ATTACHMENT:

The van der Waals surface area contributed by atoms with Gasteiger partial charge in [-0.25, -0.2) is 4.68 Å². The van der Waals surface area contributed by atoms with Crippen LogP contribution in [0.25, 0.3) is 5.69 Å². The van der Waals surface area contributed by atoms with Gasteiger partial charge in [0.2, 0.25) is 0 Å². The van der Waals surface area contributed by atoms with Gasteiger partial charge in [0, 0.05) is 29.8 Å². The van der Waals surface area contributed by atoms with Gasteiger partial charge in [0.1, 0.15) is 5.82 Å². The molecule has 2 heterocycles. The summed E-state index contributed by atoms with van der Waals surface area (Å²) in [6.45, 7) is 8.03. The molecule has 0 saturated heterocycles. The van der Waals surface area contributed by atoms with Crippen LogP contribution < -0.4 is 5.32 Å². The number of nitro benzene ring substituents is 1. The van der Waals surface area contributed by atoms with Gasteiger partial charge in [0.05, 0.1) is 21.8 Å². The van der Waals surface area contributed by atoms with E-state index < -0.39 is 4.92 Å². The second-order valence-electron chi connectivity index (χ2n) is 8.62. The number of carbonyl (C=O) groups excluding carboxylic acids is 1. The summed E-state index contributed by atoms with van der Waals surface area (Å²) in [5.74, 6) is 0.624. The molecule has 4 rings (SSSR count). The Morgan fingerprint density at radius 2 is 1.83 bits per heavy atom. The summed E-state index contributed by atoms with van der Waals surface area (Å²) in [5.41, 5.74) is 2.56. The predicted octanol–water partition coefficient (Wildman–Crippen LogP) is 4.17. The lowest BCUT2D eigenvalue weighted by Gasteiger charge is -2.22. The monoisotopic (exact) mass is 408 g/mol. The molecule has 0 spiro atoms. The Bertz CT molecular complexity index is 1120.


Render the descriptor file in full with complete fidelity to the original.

The van der Waals surface area contributed by atoms with Gasteiger partial charge in [-0.25, -0.2) is 4.68 Å². The van der Waals surface area contributed by atoms with Crippen LogP contribution in [0.25, 0.3) is 5.69 Å². The van der Waals surface area contributed by atoms with Gasteiger partial charge in [0.2, 0.25) is 0 Å². The van der Waals surface area contributed by atoms with Gasteiger partial charge in [0, 0.05) is 29.8 Å². The van der Waals surface area contributed by atoms with Gasteiger partial charge in [0.1, 0.15) is 5.82 Å². The molecule has 2 heterocycles. The summed E-state index contributed by atoms with van der Waals surface area (Å²) in [6.45, 7) is 8.03. The molecule has 0 saturated heterocycles. The van der Waals surface area contributed by atoms with Crippen LogP contribution < -0.4 is 5.32 Å². The number of nitro benzene ring substituents is 1. The van der Waals surface area contributed by atoms with Gasteiger partial charge in [0.05, 0.1) is 21.8 Å². The van der Waals surface area contributed by atoms with E-state index < -0.39 is 4.92 Å². The second-order valence-electron chi connectivity index (χ2n) is 8.62. The number of carbonyl (C=O) groups excluding carboxylic acids is 1. The summed E-state index contributed by atoms with van der Waals surface area (Å²) in [5.74, 6) is 0.624. The molecule has 4 rings (SSSR count). The Morgan fingerprint density at radius 2 is 1.83 bits per heavy atom. The summed E-state index contributed by atoms with van der Waals surface area (Å²) in [5.41, 5.74) is 2.56. The predicted octanol–water partition coefficient (Wildman–Crippen LogP) is 4.17. The lowest BCUT2D eigenvalue weighted by Gasteiger charge is -2.22. The monoisotopic (exact) mass is 408 g/mol. The molecule has 0 spiro atoms. The Bertz CT molecular complexity index is 1120.